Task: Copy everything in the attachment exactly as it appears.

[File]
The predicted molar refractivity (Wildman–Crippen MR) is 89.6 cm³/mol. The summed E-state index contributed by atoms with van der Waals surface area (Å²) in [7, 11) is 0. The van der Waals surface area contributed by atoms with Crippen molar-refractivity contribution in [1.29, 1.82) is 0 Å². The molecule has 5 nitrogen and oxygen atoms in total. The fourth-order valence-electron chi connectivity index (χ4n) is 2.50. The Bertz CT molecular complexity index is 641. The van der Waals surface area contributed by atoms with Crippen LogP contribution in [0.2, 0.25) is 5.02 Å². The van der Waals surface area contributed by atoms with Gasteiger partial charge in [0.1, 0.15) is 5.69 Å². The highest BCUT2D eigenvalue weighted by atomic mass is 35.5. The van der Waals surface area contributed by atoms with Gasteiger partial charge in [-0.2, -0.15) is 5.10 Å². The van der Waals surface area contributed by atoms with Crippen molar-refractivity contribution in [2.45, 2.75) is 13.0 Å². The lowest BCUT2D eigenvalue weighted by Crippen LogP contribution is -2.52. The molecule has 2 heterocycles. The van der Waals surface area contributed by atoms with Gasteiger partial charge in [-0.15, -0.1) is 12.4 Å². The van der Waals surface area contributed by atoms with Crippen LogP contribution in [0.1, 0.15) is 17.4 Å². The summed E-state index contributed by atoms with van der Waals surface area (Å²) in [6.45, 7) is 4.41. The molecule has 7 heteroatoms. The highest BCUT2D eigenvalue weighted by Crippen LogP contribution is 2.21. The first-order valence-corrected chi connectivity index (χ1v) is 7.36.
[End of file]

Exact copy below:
The predicted molar refractivity (Wildman–Crippen MR) is 89.6 cm³/mol. The summed E-state index contributed by atoms with van der Waals surface area (Å²) in [7, 11) is 0. The van der Waals surface area contributed by atoms with Crippen molar-refractivity contribution in [1.29, 1.82) is 0 Å². The molecule has 5 nitrogen and oxygen atoms in total. The fourth-order valence-electron chi connectivity index (χ4n) is 2.50. The Bertz CT molecular complexity index is 641. The van der Waals surface area contributed by atoms with Crippen LogP contribution in [0.2, 0.25) is 5.02 Å². The van der Waals surface area contributed by atoms with Gasteiger partial charge in [0.1, 0.15) is 5.69 Å². The highest BCUT2D eigenvalue weighted by atomic mass is 35.5. The van der Waals surface area contributed by atoms with Gasteiger partial charge in [-0.2, -0.15) is 5.10 Å². The van der Waals surface area contributed by atoms with Crippen molar-refractivity contribution in [2.45, 2.75) is 13.0 Å². The lowest BCUT2D eigenvalue weighted by Crippen LogP contribution is -2.52. The molecule has 2 heterocycles. The van der Waals surface area contributed by atoms with Gasteiger partial charge in [-0.15, -0.1) is 12.4 Å². The van der Waals surface area contributed by atoms with Crippen LogP contribution in [0.1, 0.15) is 17.4 Å². The summed E-state index contributed by atoms with van der Waals surface area (Å²) in [6.45, 7) is 4.41. The molecule has 7 heteroatoms. The highest BCUT2D eigenvalue weighted by Crippen LogP contribution is 2.21. The first-order valence-corrected chi connectivity index (χ1v) is 7.36.